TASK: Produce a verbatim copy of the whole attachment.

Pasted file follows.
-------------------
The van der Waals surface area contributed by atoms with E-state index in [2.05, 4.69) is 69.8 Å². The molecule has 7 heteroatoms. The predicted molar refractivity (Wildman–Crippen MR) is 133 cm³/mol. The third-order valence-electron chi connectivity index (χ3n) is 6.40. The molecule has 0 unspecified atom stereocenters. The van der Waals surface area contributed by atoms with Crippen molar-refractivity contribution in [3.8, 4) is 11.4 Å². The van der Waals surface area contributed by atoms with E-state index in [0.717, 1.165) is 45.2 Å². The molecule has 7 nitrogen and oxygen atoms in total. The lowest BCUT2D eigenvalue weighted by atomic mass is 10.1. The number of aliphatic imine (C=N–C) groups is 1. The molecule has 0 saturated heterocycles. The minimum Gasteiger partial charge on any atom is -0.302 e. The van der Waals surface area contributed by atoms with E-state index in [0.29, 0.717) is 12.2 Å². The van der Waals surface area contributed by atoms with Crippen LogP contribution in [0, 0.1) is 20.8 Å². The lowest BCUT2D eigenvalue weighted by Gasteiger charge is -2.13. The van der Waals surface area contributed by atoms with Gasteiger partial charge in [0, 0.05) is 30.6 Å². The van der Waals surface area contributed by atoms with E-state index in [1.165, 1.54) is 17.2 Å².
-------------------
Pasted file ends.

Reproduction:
The van der Waals surface area contributed by atoms with E-state index in [2.05, 4.69) is 69.8 Å². The molecule has 7 heteroatoms. The predicted molar refractivity (Wildman–Crippen MR) is 133 cm³/mol. The third-order valence-electron chi connectivity index (χ3n) is 6.40. The molecule has 0 unspecified atom stereocenters. The van der Waals surface area contributed by atoms with Crippen molar-refractivity contribution in [3.8, 4) is 11.4 Å². The van der Waals surface area contributed by atoms with E-state index in [0.717, 1.165) is 45.2 Å². The molecule has 7 nitrogen and oxygen atoms in total. The lowest BCUT2D eigenvalue weighted by atomic mass is 10.1. The number of aliphatic imine (C=N–C) groups is 1. The molecule has 0 saturated heterocycles. The minimum Gasteiger partial charge on any atom is -0.302 e. The van der Waals surface area contributed by atoms with E-state index in [0.29, 0.717) is 12.2 Å². The van der Waals surface area contributed by atoms with Crippen LogP contribution in [0, 0.1) is 20.8 Å². The lowest BCUT2D eigenvalue weighted by Gasteiger charge is -2.13. The van der Waals surface area contributed by atoms with Gasteiger partial charge in [0, 0.05) is 30.6 Å². The van der Waals surface area contributed by atoms with E-state index in [1.165, 1.54) is 17.2 Å².